Sugar is everywhere, from the sauces you have for dinner, to your morning breakfast cereal and all the sweet treats that we have all come to crave. We have been hardwired to love all forms of sugar. Who can blame us when it comes in the form of sweet jams and sugary doughnuts?
Sugar is highly addictive and lacks nutritional value but you can’t go into a shop without products containing high amounts. As a result, the food industry has increasingly flooded the market with palatable and potentially addictive sugar-sweetened products. And now we consume far more than our bodies require!
At Good Good, we believe you should be able to enjoy the sweeter things in life without all the added consequences. In this article, we will be looking at what sugar is and what the dangers are if you consume too much.
What Is Sugar?
Let’s get to the basics of what exactly sugar is! It occurs in many different forms, and they aren’t all the same.
Sugars referred to as monosaccharides are the simplest of carbohydrates. Glucose, fructose, and galactose are the smallest sugar molecules to be aware of. These constitute most of the carbohydrates we consume daily.
As an example, when glucose and fructose are combined, we get sucrose. This is found in table sugar, corn syrup and honey.
Lactose, the carbohydrate found in milk products, is produced by combining glucose and galactose.
Starch, the carbohydrate found in grains, legumes, potatoes etc. is made by connecting long chain webs of glucose.
Added sugars are mono- and di-saccharides that are added to foods during processing and preparation.
So, nearly three-quarters of the packaged food we lay our hands on contains sugar – including yoghurt, pasta sauce, granola bar, soda, cereal etc.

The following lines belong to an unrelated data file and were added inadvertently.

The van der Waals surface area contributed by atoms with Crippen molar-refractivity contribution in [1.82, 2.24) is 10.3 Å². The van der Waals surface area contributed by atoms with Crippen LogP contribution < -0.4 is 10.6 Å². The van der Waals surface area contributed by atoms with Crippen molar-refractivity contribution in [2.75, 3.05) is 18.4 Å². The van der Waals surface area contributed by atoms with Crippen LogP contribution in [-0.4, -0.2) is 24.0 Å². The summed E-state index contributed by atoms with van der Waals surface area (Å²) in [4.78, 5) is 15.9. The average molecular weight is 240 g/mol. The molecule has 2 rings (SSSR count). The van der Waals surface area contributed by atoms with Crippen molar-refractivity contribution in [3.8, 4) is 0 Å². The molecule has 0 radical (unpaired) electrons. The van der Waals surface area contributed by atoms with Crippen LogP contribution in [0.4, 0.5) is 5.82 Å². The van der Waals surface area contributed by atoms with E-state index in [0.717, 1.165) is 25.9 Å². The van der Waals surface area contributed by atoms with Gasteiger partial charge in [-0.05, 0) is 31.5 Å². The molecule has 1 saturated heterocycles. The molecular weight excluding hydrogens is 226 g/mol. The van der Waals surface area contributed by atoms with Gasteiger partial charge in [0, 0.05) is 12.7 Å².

What Are The Dangers Of Eating Too Much Sugar?
Like most things in life, too much of anything will result in being bad for you. Whilst sugar is neither good or bad, too much can have negative effects on your body and well-being. A sugar-heavy diet can be harmful to our health and lead to health issues. -such as:
No Nutritional Value
Sugary diets may have a negative effect on the nutrition you consume, if you are eating high-sugar foods instead of a balanced diet then you will become lacking in the minerals and vitamins that your body needs to thrive.
Soft drinks, chocolates, pastries, and sugary cereals are examples of foods high in extrinsic sugar. Because of the high sugar content, fat-free manufactured foods are frequently high in calories.
These sugar-laden foods replace whole foods (for example, soda replaces milk and juice consumption in children) and contribute to nutritional deficiencies by providing empty calories.
In the 2015 literature review, the WHO discovered that people who consumed more than 10% of their daily calories from added sugars had higher rates of tooth decay. The bacterial acid can attack tooth enamel, resulting in permanent cavities. These bacteria feed on high-sugar diets.
Opt for natural sugar alternatives in your drinks and snacks to get your sugar craving without the risk.
Weight Gain and Obesity
Sugar has the potential to interfere with the hormones that control a person's weight. Leptin is a hormone that signals the brain when a person has eaten enough, however, a high-sugar diet can potentially lead to leptin resistance.
Also, sugar is empty calories, a high-sugar snack and meal won’t leave you satisfied for as long and will lead you to crave and eat more-it is a vicious cycle. This is because it won’t have the appropriate balance of carbohydrates, proteins and fats.
Try to go for well-balanced snacks that taste great but will also promote a healthy diet and lifestyle.
Can Lead To Health Issues
Consuming too much sugar can lead to heart and cardiovascular disease as well as high blood pressure.
A diet with a higher intake of added sugar is linked to risk factors for cardiovascular disease and sugary beverages are associated with elevated blood pressure and a higher incidence of hypertension.
Irritability, Fatigue and Low Energy
Your blood sugar is quickly raised by a high-sugar meal or snack devoid of protein and fat, but as your body tries to process it all, your energy levels plummet, leaving you groggy and agitated.
Large blood sugar and insulin swings can also cause energy levels to plummet, affecting your overall energy level.